• Based on table of contents, estimate the internal or external resources needed, and costs, to complete the plan, especially the team leader and technical specialists (normally civil engineers, quantity surveyors, drafters, financial specialists) with the sufficient experience for the tasks required. Besides required environmental/ social aspects, include a thorough quality control plan – that is, qualified external reviewers to the plan. While a plan represents a small fraction of the life-cycle (long term) cost of operating a municipality/utility, there are still costs to prepare the plan which could range from $100K to $1.5M depending on the complexity of the plan. Estimate these costs, as it will help in justifying both internal and external resources needed.

 

  • Secure required funding for the plan. In some cases, the cost of developing a plan is prohibitive for a municipality or utility, in which case the utility or municipality will need to prepare a solicitation to a donor to pay for all or part of the plan. Occasionally these plans will be paid for by a grant (e.g., from USAID, DIFID, GTZ, MCC), but normally they are paid for by loans (e.g., from the World Bank, Asian Development Bank, European Investment Bank, Inter-American Development Bank, and African Development Bank). Particularly those providing loans will have their own formats that should be completed by the utility or municipality. If the utility or municipality do not have the staff to follow these formats, then they will need to engage a consultant to assist them – a task that should not take more than a few days.

 

  • Assuming that external assistance to prepare the plan is required, follow utility and government procurement guidelines to secure their assistance. Procurement steps is a separate ROCKBlue blog topic not covered here.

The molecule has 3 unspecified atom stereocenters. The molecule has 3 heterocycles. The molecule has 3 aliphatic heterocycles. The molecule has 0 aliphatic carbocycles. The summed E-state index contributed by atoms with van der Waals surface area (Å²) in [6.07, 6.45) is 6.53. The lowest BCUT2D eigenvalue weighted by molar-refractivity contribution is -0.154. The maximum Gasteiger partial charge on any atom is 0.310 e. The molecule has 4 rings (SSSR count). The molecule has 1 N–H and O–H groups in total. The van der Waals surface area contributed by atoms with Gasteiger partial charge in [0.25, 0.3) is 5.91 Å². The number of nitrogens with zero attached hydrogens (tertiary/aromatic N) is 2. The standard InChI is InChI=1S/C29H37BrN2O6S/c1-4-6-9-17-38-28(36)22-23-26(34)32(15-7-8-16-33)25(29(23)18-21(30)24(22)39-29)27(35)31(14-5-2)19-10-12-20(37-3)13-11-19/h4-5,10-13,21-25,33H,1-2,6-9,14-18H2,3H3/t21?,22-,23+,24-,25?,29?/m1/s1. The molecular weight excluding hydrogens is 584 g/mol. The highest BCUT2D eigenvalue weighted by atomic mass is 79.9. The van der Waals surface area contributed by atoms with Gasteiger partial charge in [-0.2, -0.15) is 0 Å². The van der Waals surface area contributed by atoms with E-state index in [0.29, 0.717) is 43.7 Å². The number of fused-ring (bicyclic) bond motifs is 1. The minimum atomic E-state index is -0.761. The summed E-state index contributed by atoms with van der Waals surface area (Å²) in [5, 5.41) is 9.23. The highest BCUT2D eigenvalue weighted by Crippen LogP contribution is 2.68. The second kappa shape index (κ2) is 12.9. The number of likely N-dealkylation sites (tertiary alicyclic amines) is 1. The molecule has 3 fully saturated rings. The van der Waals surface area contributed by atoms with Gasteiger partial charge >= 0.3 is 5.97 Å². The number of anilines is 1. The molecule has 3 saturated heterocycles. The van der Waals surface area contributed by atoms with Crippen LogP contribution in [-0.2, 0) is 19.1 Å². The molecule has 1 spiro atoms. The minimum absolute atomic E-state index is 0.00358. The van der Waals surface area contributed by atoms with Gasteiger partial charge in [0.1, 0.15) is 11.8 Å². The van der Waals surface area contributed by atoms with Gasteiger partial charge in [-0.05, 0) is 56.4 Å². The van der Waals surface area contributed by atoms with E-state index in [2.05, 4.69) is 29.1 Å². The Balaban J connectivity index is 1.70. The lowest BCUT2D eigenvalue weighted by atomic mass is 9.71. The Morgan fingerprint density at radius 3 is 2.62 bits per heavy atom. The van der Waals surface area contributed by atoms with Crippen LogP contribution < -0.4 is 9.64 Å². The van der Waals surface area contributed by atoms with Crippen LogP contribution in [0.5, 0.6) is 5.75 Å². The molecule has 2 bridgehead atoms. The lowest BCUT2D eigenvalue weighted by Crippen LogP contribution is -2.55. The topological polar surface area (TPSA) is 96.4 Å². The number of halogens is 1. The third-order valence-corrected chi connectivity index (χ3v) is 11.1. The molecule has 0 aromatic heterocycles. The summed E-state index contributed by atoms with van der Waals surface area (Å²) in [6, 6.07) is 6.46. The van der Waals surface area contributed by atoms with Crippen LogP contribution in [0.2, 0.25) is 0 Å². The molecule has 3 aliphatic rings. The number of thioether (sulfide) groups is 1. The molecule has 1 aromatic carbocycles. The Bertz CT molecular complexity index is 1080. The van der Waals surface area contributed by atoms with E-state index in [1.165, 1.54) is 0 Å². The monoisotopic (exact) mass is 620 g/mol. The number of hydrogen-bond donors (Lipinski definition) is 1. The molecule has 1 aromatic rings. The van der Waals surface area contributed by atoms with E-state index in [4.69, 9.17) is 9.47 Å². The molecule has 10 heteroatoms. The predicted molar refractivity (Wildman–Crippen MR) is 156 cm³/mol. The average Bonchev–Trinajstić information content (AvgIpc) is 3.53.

• Complete the draft plan and prioritize investments (including human resources and sustainability investments). What’s critical to a plan is that it is fact based – that is, all decision making is based of reliable facts or professional judgement (e.g., future water and sanitation demands). Planning elements that are based on facts and reliable data will be easier to defend – particularly if they represent large costs or controversial activities. The other critical aspect of the plan is quality control (e.g., rigorous third party or external checks).

 

  • Review the draft plan and early findings by the regulatory agency so that they feel part of the effort and to ensure that they are in agreement with the direction the plan is heading. Have this intervention early and often to avoid future road blocks from the regulator.

 

  • In the public comment step, with key stakeholders, seek their approval, including desired levels of service and acceptance of costs. The plan, when being executed and funded will invariably impact rate payers (and even non-rate payers). Determine who these impacted entities are and include them in the public comment step. Public consultation requires preparing early drafts and findings (e.g., on the levels of service such as how many hours per day, pressures and coverage; but more importantly the resultant costs in terms of revised rates).

 

  • Finalize plan, gain required approvals and publicize the Plan and associated costs (e.g., rate increases if required).